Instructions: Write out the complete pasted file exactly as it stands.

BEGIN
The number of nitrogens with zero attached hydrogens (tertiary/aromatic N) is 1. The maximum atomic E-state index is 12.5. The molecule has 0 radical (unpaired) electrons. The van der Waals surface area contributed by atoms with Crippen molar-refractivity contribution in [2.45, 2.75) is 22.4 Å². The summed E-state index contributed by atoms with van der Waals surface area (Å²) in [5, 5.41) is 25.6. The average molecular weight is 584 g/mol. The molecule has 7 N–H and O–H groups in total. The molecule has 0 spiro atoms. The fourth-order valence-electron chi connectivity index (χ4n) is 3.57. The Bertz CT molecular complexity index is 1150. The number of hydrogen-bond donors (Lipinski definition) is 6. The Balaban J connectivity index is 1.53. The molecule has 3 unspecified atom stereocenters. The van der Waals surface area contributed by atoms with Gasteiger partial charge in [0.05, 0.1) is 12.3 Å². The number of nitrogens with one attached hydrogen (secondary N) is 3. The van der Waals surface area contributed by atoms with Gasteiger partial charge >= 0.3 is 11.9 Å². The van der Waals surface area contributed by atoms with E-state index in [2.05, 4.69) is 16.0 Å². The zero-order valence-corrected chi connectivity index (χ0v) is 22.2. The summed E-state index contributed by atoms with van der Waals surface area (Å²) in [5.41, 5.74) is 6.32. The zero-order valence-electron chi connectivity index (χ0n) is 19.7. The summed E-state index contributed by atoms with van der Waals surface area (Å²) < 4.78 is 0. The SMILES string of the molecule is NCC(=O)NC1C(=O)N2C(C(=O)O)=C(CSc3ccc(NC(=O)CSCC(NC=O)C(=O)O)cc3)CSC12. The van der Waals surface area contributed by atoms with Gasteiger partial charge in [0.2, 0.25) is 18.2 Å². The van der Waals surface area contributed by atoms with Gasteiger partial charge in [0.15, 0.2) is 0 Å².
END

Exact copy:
The number of nitrogens with zero attached hydrogens (tertiary/aromatic N) is 1. The maximum atomic E-state index is 12.5. The molecule has 0 radical (unpaired) electrons. The van der Waals surface area contributed by atoms with Crippen molar-refractivity contribution in [2.45, 2.75) is 22.4 Å². The summed E-state index contributed by atoms with van der Waals surface area (Å²) in [5, 5.41) is 25.6. The average molecular weight is 584 g/mol. The molecule has 7 N–H and O–H groups in total. The molecule has 0 spiro atoms. The fourth-order valence-electron chi connectivity index (χ4n) is 3.57. The Bertz CT molecular complexity index is 1150. The number of hydrogen-bond donors (Lipinski definition) is 6. The Balaban J connectivity index is 1.53. The molecule has 3 unspecified atom stereocenters. The van der Waals surface area contributed by atoms with Gasteiger partial charge in [0.05, 0.1) is 12.3 Å². The number of nitrogens with one attached hydrogen (secondary N) is 3. The van der Waals surface area contributed by atoms with Gasteiger partial charge >= 0.3 is 11.9 Å². The van der Waals surface area contributed by atoms with E-state index in [2.05, 4.69) is 16.0 Å². The zero-order valence-corrected chi connectivity index (χ0v) is 22.2. The summed E-state index contributed by atoms with van der Waals surface area (Å²) in [5.41, 5.74) is 6.32. The zero-order valence-electron chi connectivity index (χ0n) is 19.7. The summed E-state index contributed by atoms with van der Waals surface area (Å²) < 4.78 is 0. The SMILES string of the molecule is NCC(=O)NC1C(=O)N2C(C(=O)O)=C(CSc3ccc(NC(=O)CSCC(NC=O)C(=O)O)cc3)CSC12. The van der Waals surface area contributed by atoms with Gasteiger partial charge in [0.2, 0.25) is 18.2 Å². The van der Waals surface area contributed by atoms with Gasteiger partial charge in [0.15, 0.2) is 0 Å².